May, 2015 ~ I just finished up my second “real” recording project. This time the release is a single of a vocal song I wrote late last year called Draw The Line At 13. It came out fantastic and I’d like to thank all those involved with getting it into the light: Alan Ku for playing bass and handling all of the engineering and mixing; Noa Eads for playing drums; Lanakila Mangauil for contributing his chants and inspiring us all; my brother, Evan, for putting together the music video; and James Hill who was first to hear it and convinced me to axe the bridge and rip a solo instead.
Draw The Line At 13
The subject of the song stems from an issue we in Hawai’i (especially in my district of Hamakua) are in the midst of: the building of the Thirty Meter Telescope (TMT) on Mauna Kea. The TMT, scheduled for completion in 2021, is expected to be the biggest telescope in the world (it will be overtaken in 2024 by the European Extremely Large Telescope). The mirror alone would span 30 meters (98.4 feet) and the building that houses it would reach 18 stories in height. Scientists would be able to see all kinds of cool stuff with it.
But while that is all is exciting and peachy in science land, down here on the ground in Hawai’i, the TMT is facing major opposition from many factions. The reasons are many and backgrounds are diverse. Some of the main issues people have with the TMT are:
- It would be built on sacred land. Mauna A Wakea (Mauna Kea) is what the Hawaiian (and most Polynesian) people consider the piko – or umbilical – of the world; their spiritual connection to the universe. The summit was traditionally never climbed except by ali’i (chiefs) and kahuna (preists/skilled practitioners) who made the journey only for very strict ceremony and protocol. Think of it like the Hawaiian’s Vatican – a temple of the highest order.
- It would be built on conservation lands. Mauna Kea is home to species that are found only on the summit. Any and all development could prove detrimental to their environment.
- It would be built on an aquifer. Mauna Kea is one of Hawai’i Island’s main aquifers and, while the water table might not be disturbed by construction, the chemicals and waste that the telescope requires will be sitting right above it. The existing telescopes have had several mercury spills already and the TMT would only increase the odds something could go wrong.
- Rubber Stamped Permits. 8 Department of Land and Natural Resources criteria must be met before construction begins in a conservation district. Several of the criteria cannot be met by such a project. That said, DLNR pushed the permits through, ignoring their own rules. There are also pending court cases against TMT that have yet to be resolved.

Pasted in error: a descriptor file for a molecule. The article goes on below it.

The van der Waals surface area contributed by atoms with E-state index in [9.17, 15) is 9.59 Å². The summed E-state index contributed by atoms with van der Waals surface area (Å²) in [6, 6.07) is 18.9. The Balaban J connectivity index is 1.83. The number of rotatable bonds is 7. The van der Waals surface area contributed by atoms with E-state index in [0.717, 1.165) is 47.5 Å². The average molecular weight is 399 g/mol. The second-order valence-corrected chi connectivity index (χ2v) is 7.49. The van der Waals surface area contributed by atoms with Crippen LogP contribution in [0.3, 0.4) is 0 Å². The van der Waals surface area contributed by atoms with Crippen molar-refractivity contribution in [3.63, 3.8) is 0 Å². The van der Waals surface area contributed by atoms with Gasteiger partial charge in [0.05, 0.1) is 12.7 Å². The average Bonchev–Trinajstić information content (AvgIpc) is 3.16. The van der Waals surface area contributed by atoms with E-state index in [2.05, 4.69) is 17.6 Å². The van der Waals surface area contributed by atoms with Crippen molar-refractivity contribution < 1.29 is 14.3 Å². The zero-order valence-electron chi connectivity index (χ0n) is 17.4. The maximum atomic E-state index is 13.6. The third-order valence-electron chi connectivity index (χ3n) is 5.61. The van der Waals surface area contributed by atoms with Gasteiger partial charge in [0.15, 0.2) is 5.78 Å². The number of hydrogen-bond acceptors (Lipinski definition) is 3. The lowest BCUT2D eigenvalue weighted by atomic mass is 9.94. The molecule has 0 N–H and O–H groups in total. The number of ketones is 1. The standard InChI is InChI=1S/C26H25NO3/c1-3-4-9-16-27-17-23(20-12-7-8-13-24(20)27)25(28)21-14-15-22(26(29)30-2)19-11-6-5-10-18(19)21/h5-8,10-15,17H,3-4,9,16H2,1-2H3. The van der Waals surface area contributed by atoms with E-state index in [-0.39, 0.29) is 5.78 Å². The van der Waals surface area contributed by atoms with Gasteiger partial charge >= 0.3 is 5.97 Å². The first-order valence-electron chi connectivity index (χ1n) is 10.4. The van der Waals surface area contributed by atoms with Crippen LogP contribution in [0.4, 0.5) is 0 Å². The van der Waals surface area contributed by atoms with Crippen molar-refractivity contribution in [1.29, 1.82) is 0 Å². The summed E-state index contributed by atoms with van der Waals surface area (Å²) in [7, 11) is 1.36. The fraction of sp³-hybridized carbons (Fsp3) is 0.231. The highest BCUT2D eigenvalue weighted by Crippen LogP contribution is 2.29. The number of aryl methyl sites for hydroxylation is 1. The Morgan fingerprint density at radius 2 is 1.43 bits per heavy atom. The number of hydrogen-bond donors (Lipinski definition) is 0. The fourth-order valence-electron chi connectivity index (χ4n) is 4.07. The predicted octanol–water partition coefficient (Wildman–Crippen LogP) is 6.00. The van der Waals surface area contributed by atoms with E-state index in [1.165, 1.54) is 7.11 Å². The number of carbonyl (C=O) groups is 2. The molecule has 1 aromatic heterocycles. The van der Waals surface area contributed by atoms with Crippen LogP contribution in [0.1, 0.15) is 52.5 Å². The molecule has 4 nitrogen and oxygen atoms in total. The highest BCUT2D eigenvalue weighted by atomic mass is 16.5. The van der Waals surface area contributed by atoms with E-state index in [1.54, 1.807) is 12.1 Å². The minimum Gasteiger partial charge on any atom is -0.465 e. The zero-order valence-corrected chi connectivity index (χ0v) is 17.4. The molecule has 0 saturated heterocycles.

The main thought behind most arguments is the pure lack of respect the project shows to the people and land of Hawai’i. Once again money is steamrolling the people.
Here is a great video interview with several of the key figures in the movement: Why Block TMT On Mauna Kea?
Currently, there is an ongoing occupation/protest happening at Halepohaku, the Mauna Kea visitor center. The activists have been standing in aloha since March 26th informing visitors, blocking construction crews, and garnering media attention. 31 protesters have been arrested so far for obstruction of the road and trespassing. Even in the face of arrest they held a strong kapu aloha – a strict rule of only treating others with love, respect, and compassion.
Several petitions are making the rounds to ask Governor Ige to halt the TMT project for 30 days until the legality of the project can be reviewed.
I look back through American history and feel so many negative emotions at the way the USA has handled indigenous relations over its lifetime. Genocide, rape, land theft, the overthrow of an entire kingdom (Hawai’i)…. It’s not pretty stuff. If I could change history I would. Changing history is doing the right thing NOW.
I haven’t met an opponent of the TMT who has yet stated that they are anti-science. We appreciate the value it could have to the astronomy community. But it should be done elsewhere. There are already 13 telescopes on the mountain and the people of this island have made enough concessions. It’s time to draw the line. We are calling for it to be drawn at 13.
If you want to get involved, the best thing you can do is spread the word. Hawai’i’s reach is small compared to what it should be so anyone you can inform is fantastic! We are using the hashtag: #TMTshutdown to blast the message on social media. So join the party and ku kia’i mauna! You can also join the Stand For Mauna A Wakea group on Facebook to get updates from those who are keeping watch over the mountain and share your support.